I have a client who persists in assaulting unprepared “prospects” with sales messages on social media. Not that this “jump them” attack can’t result in someone buying something. It is just the lowest percentage approach when it comes to actually generating revenue.
Selling tactics of the past
In the early days of selling, sneak attacks had a kind of novelty to them. A door-to-door salesman would ring the bell of a lovely suburban home, and on the homemaker’s smiling appearance – he would throw a small cup of dirt on the rug inside. Then, pulling out the vacuum cleaner he hoped would soon be on an order form, he’d suck up the dirt and then some.
For the unsuspecting homemaker alone with her housecleaning, laundry and gardening chores, the interaction with the itinerant peddler (in a suit and shiny shoes) was itself a lift from a lonesome day. If she had the budget much less the need, she saw this unexpected visitor with a gee-whiz appliance as a welcome break, plus the visit threw a bit of optimism onto her self-esteem and status.
So, in the earliest iteration of selling tactics it was true that you could compel people into buying products and services with tricks, sleight of hand approaches and high-pressure techniques.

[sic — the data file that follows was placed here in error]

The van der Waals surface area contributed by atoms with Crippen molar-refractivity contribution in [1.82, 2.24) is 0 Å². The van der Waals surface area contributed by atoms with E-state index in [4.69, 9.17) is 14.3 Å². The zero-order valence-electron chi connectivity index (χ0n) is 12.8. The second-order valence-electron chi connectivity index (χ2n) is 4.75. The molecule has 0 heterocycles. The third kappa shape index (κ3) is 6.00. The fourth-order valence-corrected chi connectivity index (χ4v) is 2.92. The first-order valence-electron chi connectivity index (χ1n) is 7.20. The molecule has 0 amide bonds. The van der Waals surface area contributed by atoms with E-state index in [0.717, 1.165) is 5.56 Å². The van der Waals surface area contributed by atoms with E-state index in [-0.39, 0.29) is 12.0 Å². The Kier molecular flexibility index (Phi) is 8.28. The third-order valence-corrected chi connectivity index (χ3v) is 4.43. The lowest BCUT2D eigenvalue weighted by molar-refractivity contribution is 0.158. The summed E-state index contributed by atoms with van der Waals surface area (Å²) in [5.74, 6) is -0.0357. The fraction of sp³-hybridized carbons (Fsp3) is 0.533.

Selling tactics of the present
That worked until it didn’t. Today selling assaults do not work in part because we have become accustomed to building relationships – even faux relationships – that qualify sellers by their personalities and behaviors: their personal brands. We expect to come to know the people we buy from, although we generally know them only through their interactions on social media, like their contributions to LinkedIn group discussions.
Note that the bar of familiarity is “interactions” not “appearances”. Appearances are posts and pins. Interactions are responses and comments. Simply linking your latest blog post or announcing your new product, and doing it relentlessly as you create or make news, may get your photo and link pasted up there– but it won’t make relationships.
Success with social, outreach calls and emails, and in-person networking now demands that you don’t just offer something of value – or that you push who you are or what you have on other people’s desktops. Success demands that you become interested in the lives, businesses, activities, accomplishments, concerns and needs of these other people.
If you’ve stopped progressing or you’re stumped completely even after you have nailed down your personal brand, your strengths, talents, skills, interests, and social media activity: your lack of forward motion might reflect your failure to focus on someone other than yourself.
Rather than force yourself on us, consider how you can arouse our interest in you. It starts with your arousing your interest in us – and expressing that in a way that causes us to think, “Wow, this person gets who I am, and that’s why I want what he or she has.”
Remember, this is an audience economy. Until you’re more interested in your audience than you are in yourself, you may find yourself on the margins of not just society but also the economy.